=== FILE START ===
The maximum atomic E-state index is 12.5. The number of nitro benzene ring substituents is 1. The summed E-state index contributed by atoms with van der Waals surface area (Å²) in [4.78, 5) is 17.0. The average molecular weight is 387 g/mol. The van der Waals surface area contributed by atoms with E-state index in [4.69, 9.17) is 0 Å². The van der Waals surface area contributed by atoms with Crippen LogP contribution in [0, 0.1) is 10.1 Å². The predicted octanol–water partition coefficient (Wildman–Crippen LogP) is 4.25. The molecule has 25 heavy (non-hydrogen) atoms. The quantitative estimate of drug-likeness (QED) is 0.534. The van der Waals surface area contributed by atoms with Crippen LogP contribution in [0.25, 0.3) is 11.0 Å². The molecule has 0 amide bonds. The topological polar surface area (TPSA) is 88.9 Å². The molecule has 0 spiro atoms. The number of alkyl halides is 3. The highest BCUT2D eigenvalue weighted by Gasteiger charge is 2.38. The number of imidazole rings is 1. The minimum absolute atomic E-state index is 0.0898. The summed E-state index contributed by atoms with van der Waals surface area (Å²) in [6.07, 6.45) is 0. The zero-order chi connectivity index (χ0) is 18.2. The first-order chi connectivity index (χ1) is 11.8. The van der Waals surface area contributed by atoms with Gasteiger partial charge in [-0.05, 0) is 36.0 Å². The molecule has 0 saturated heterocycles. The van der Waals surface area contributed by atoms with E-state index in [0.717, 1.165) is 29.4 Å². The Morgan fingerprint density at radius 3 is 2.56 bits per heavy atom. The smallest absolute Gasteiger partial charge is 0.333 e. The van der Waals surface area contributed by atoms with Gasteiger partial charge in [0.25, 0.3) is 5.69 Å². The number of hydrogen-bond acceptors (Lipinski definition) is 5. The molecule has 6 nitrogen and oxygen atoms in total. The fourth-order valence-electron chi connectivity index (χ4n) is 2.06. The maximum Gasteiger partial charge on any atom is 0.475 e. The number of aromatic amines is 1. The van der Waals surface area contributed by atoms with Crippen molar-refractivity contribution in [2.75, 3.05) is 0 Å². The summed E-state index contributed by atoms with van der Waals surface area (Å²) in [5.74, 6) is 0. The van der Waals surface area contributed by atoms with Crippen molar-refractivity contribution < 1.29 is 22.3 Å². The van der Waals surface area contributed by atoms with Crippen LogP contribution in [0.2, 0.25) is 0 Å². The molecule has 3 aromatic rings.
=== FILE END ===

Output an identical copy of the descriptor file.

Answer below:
The maximum atomic E-state index is 12.5. The number of nitro benzene ring substituents is 1. The summed E-state index contributed by atoms with van der Waals surface area (Å²) in [4.78, 5) is 17.0. The average molecular weight is 387 g/mol. The van der Waals surface area contributed by atoms with E-state index in [4.69, 9.17) is 0 Å². The van der Waals surface area contributed by atoms with Crippen LogP contribution in [0, 0.1) is 10.1 Å². The predicted octanol–water partition coefficient (Wildman–Crippen LogP) is 4.25. The molecule has 25 heavy (non-hydrogen) atoms. The quantitative estimate of drug-likeness (QED) is 0.534. The van der Waals surface area contributed by atoms with Crippen LogP contribution in [0.25, 0.3) is 11.0 Å². The molecule has 0 amide bonds. The topological polar surface area (TPSA) is 88.9 Å². The molecule has 0 spiro atoms. The number of alkyl halides is 3. The highest BCUT2D eigenvalue weighted by Gasteiger charge is 2.38. The number of imidazole rings is 1. The minimum absolute atomic E-state index is 0.0898. The summed E-state index contributed by atoms with van der Waals surface area (Å²) in [6.07, 6.45) is 0. The zero-order chi connectivity index (χ0) is 18.2. The first-order chi connectivity index (χ1) is 11.8. The van der Waals surface area contributed by atoms with Gasteiger partial charge in [-0.05, 0) is 36.0 Å². The molecule has 0 saturated heterocycles. The van der Waals surface area contributed by atoms with E-state index in [0.717, 1.165) is 29.4 Å². The Morgan fingerprint density at radius 3 is 2.56 bits per heavy atom. The smallest absolute Gasteiger partial charge is 0.333 e. The van der Waals surface area contributed by atoms with Gasteiger partial charge in [0.25, 0.3) is 5.69 Å². The number of hydrogen-bond acceptors (Lipinski definition) is 5. The molecule has 6 nitrogen and oxygen atoms in total. The fourth-order valence-electron chi connectivity index (χ4n) is 2.06. The maximum Gasteiger partial charge on any atom is 0.475 e. The number of aromatic amines is 1. The van der Waals surface area contributed by atoms with Crippen molar-refractivity contribution in [2.75, 3.05) is 0 Å². The summed E-state index contributed by atoms with van der Waals surface area (Å²) in [5.74, 6) is 0. The van der Waals surface area contributed by atoms with Crippen molar-refractivity contribution < 1.29 is 22.3 Å². The van der Waals surface area contributed by atoms with Crippen LogP contribution in [0.2, 0.25) is 0 Å². The molecule has 3 aromatic rings.